Feature: Passion Pit at the LC

By Columbus Alive
From the November 1, 2012 edition

The musical component of Passion Pit is joyously bouncy electro-rock with a melancholy streak, the kind that attracts radio programmers (CD102.5), commercial programmers (Taco Bell) and TV programmers (Saturday Night Live) like mosquitoes. It is pop music through and through, built on timeless tropes but unmistakably a creature of its time.

“I think we lucked out that people are opening their ears to synths again,” said drummer Nate Donmoyer, who also DJs under the name Shuttle. “There’s nothing new, but it’s just the next wave of it. It started to feel like around 2007, which is when the band really started… a lot of house and electro started to spread beyond just DJ and club circles, which eventually led to the next wave of EDM. We were just lucky to have some of the same sonic elements.”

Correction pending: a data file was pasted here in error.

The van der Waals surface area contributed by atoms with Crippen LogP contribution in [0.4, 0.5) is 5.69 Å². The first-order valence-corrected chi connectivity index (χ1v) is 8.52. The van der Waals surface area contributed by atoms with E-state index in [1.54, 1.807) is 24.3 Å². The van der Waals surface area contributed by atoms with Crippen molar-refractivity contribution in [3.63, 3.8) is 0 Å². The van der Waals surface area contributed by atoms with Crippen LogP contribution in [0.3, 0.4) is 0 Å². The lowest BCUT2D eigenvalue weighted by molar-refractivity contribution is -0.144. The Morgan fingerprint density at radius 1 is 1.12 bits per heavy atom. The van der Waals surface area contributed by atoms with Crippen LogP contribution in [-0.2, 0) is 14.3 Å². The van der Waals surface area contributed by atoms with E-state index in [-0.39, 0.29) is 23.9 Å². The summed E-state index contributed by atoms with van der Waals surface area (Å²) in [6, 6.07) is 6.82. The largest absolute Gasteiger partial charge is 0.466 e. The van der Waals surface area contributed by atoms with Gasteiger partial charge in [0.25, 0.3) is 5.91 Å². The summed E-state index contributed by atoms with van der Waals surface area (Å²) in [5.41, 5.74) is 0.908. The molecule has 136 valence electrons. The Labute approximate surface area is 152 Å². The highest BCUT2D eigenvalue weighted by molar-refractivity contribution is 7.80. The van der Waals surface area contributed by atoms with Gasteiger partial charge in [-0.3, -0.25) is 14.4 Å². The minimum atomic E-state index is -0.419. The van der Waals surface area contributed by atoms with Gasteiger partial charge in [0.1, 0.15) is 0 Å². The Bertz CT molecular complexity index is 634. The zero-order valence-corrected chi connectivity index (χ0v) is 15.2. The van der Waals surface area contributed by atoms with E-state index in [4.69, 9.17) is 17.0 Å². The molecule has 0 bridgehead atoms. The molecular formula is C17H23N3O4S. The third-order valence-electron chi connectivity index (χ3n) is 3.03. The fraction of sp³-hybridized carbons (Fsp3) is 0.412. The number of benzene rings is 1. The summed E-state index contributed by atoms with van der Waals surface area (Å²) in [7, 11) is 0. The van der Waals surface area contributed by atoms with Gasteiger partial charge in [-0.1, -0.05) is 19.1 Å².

Singles like “Take a Walk” are fun to listen to, but apparently not much fun to make. Frontman Michael Angelakos, who began the band as a home recording project at Boston’s Emerson College, postponed nine tour dates this year to seek treatment for his mental health. It wasn’t the first time the bipolar brain behind Passion Pit threatened to crack; Angelakos was hospitalized in 2009 after on-stage meltdowns at SXSW, and trying to follow-up Passion Pit’s smash debut Manners proved excruciating.

“It just kind of made more pressure on Mike to deliver a next album, and I think it just made it pretty stressful,” Donmoyer said.

Judging from a revealing Pitchfork feature, “stressful” is an understatement. The tempestuous period provided ample fodder for the other half of Passion Pit’s equation: reflections on personal tumult delivered by Angelakos in searing falsetto.

But sophomore album Gossamer did come out, and the tour is back on schedule for Saturday’s stop at LC Pavilion. Donmoyer will DJ at A&R Music Bar afterwards, the latest of Shuttle’s many gigs here.

Donmoyer’s record spinning was his gateway into Passion Pit; one of the group’s first gigs was at a dance party he hosted. His party-rocking background helps shape concerts as vitalizing and high-tech as Passion Pit’s records.

“Overall the trajectory of the show is like a DJ set,” Donmoyer said. “Start high, end strong.”